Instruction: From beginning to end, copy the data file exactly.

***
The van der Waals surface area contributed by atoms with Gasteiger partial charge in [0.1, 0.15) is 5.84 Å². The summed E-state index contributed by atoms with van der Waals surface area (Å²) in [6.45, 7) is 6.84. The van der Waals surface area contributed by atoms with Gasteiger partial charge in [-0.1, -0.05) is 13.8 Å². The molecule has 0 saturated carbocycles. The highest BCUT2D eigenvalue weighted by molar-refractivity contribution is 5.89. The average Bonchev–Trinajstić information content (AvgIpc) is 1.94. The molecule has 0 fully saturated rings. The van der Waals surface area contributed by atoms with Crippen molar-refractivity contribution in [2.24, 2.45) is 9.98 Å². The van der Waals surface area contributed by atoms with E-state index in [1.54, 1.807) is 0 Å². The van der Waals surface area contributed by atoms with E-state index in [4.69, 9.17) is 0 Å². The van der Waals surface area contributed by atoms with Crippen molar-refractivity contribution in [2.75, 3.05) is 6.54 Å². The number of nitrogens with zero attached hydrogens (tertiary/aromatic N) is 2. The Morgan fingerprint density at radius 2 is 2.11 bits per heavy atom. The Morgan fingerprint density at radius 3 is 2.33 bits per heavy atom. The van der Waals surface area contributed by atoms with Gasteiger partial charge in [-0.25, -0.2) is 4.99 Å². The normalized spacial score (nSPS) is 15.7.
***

The van der Waals surface area contributed by atoms with Gasteiger partial charge in [0.1, 0.15) is 5.84 Å². The summed E-state index contributed by atoms with van der Waals surface area (Å²) in [6.45, 7) is 6.84. The van der Waals surface area contributed by atoms with Gasteiger partial charge in [-0.1, -0.05) is 13.8 Å². The molecule has 0 saturated carbocycles. The highest BCUT2D eigenvalue weighted by molar-refractivity contribution is 5.89. The average Bonchev–Trinajstić information content (AvgIpc) is 1.94. The molecule has 0 fully saturated rings. The van der Waals surface area contributed by atoms with Crippen molar-refractivity contribution in [2.24, 2.45) is 9.98 Å². The van der Waals surface area contributed by atoms with E-state index in [1.54, 1.807) is 0 Å². The van der Waals surface area contributed by atoms with E-state index in [4.69, 9.17) is 0 Å². The van der Waals surface area contributed by atoms with Crippen molar-refractivity contribution in [2.75, 3.05) is 6.54 Å². The number of nitrogens with zero attached hydrogens (tertiary/aromatic N) is 2. The Morgan fingerprint density at radius 2 is 2.11 bits per heavy atom. The Morgan fingerprint density at radius 3 is 2.33 bits per heavy atom. The van der Waals surface area contributed by atoms with Gasteiger partial charge in [-0.25, -0.2) is 4.99 Å². The normalized spacial score (nSPS) is 15.7.